Dystopian fiction is everywhere lately, especially with books-turned-movie-franchises like Hunger Games, Maze Runner, and Ender’s Game, but sometimes it can be tough to really picture a future where kids would be forced into an arena to fight to the death for sport. While we can see some frightening parallels between our world and occasional aspects of these stories, sometimes they’re so crazy and out there that these tales don’t really give us a healthy dose of future-fear. But what are we as humans if we can’t look at the future with at least a bit of terror, right? So for those of you who want a solid, literary reason to fear the future, here are five books you definitely need to read:
The Road by Cormac McCarthy
Basic Plot: After the earth is destroyed and all civilization has been reduced to mostly roving gangs of cannibals, a man and his son travel across the barren country to find some semblance of normalcy and humanity.
Why It Will Scare You: With rampant war, nuclear warfare, famine, disease, the loss of natural resources, and climate change, a wholly destroyed earth is a totally feasible idea. And since a large portion of humanity is pretty comfortable with modern commodities and not used to “roughing it” for longer than your average camping trip, complete devolution of humanity is easier to understand than I’d like to admit.
The Windup Girl by Paolo Bacigalupi
Basic Plot: The world has been ravaged by global warming and biotechnology companies essentially rule the world, since they control food production and distribution. It also means that bioterrorism runs rampant and plagues wipe out entire civilizations due to genetically modified foods. The story is set on this backdrop as the protagonist Anderson Lake tries to find the Thailand seedbank with the help of The Windup Girl, a genetically modified person who had been engineered for beauty.
Why It Will Scare You: The story itself is exciting and thrilling, but Bacigalupi does such a great job of building his dystopian Thailand. By blaming global warming on the cause of the breakdown of society as we know it, he plays on a very plausible–and all too real–fear that we all have. It also makes sense for science to start stepping in to help our continued survival after we’ve tapped out all of our natural resources. It’s also not hard to imagine a big corporation taking control and using its food production capabilities for a heartless power-grab after our current civilization has collapsed.
1984 by George Orwell
Basic Plot: 1984 follows Winston Smith, who works in the records department of the Ministry of Truth and is a member of the Outer Party. The Ministry’s job is, essentially, to re-write, distort, and change historical records. Despite his position in the Party and his work with the Ministry, Winston hates the government and its invasive surveillance. Winston rebels by starting a diary where he allows himself to think–and doubt–freely, which of course make him a major criminal in the eyes of the law.
Why It Will Scare You: With organizations like the NSA, things like the Patriot Act, and other disturbing reports of the government probing into our personal lives, it can be enough to make you want to start wearing a tin foil hat. Orwell plays brilliantly to those fears, and paints a frighteningly believable world where government control and surveillance has run amok.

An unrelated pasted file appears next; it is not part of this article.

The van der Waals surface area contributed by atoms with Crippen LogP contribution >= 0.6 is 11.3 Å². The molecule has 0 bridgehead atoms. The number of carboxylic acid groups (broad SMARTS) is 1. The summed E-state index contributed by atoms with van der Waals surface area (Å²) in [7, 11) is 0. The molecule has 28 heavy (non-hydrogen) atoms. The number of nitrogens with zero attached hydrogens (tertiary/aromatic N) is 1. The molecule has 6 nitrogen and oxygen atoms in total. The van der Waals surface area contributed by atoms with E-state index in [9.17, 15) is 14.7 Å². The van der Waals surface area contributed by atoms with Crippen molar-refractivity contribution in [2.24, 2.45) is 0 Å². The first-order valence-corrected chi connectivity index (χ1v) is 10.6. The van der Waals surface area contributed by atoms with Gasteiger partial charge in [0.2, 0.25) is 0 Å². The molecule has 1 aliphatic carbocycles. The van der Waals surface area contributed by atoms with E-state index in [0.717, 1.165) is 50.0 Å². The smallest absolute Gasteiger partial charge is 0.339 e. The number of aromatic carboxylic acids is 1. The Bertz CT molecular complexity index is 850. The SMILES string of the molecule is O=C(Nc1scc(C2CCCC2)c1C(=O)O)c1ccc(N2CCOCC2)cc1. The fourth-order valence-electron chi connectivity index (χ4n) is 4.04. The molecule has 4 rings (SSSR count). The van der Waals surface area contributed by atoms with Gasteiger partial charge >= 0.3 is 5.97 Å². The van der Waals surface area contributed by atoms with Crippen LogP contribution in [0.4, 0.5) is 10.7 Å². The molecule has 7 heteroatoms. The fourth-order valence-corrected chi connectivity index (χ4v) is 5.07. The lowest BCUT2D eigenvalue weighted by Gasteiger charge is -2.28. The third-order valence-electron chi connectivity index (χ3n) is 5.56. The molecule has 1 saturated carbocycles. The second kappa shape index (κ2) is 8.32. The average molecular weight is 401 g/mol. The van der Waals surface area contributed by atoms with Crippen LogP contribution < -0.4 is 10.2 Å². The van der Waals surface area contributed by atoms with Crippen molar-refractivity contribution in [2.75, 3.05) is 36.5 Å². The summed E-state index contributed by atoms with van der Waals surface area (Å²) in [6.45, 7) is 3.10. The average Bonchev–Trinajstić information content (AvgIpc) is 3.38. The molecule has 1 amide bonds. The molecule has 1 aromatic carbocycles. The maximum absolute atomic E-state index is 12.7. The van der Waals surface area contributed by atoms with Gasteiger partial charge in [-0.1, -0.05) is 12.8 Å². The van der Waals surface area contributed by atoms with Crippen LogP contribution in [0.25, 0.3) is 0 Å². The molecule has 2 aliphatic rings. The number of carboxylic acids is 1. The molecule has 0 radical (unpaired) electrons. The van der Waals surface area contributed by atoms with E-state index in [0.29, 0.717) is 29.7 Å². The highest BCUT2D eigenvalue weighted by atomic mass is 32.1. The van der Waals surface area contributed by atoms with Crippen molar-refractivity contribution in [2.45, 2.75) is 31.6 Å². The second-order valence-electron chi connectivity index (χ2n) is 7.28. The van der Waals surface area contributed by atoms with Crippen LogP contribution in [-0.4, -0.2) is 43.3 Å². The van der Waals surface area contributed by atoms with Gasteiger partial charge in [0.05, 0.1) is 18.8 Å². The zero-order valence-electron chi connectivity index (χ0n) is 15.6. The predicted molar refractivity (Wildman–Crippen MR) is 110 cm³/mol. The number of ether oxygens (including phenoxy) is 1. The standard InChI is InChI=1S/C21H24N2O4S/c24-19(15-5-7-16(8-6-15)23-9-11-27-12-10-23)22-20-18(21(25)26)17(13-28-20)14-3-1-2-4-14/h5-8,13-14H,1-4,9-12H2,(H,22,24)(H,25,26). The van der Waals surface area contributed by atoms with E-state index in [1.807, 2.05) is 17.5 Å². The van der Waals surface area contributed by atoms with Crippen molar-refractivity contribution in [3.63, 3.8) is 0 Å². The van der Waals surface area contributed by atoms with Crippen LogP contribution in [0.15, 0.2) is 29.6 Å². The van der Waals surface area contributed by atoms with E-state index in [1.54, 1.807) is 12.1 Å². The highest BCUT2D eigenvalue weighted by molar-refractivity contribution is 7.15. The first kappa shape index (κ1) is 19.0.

Brave New World by Aldous Huxley
Basic Plot: Like 1984, Huxley presents a world where the government has absolute control. After society was wiped out by war, life was rebuilt and peace was kept by sorting humans into rigid caste systems with clearly defined social boundaries. People don’t get married and people no longer have kids. Instead, they are grown in labs and genetically modified to excel in the societal roles picked for them by the government. When a young man living in the “Savage Reservations” is discovered to be born from a woman in one of the upper castes is brought back for testing and integration into society, civil unrest and rebellion ultimately ensue.
Why It Will Scare You: People in Huxley’s novel are essentially kept in control by offering them a drug–soma–to keep them blissfully happy. The idea of keeping people oppressed and infringing on basic human rights, such as the right to choose your own path in life, with external stimuli can feel a bit too real in our world of instant gratification and desire to remain comfortable rather than rock the boat.
A Clockwork Orange by Anthony Burgess
Basic Plot: Set in futuristic England, Clockwork focuses on a gang of boys–the Droogs–led by Alex. Alex and his Droogs set out for a night of “ultraviolence” and commit several heinous crimes. After Alex’s arrest, he’s subjected to severe and brutal behavior modification, and eventually reintigrated into society. However, he’s completely helpless thanks to his “therapy” and ends up becoming a victim himself.
Why It Will Scare You: There is a ton to freak you out in this book, frankly. Alex and his Droogs are downright scary, with their lack of empathy for their fellow man. We live in a society that is becoming more violent by the day, and watching some teenagers embody heartless violence so wholly is freaky. After his arrest, the methods used on Alex to “fix” him are quite rough to work through. They essentially destroy him. As we argue about issues of the death penalty and torture, it’s frightening to see a fictional society relatively close to our own adopt such a cruel “therapy” method.
It’s 2015 and our present isn’t hoverboards and pizza that comes from a microwavable capsule, so that can only mean that the future is going to look a lot more like the bleak pictures we see in dystopian fiction, right? *dons foil hat, begins hoarding cans* Which dystopian stories freak you out the most, and why? Let me know in the comments!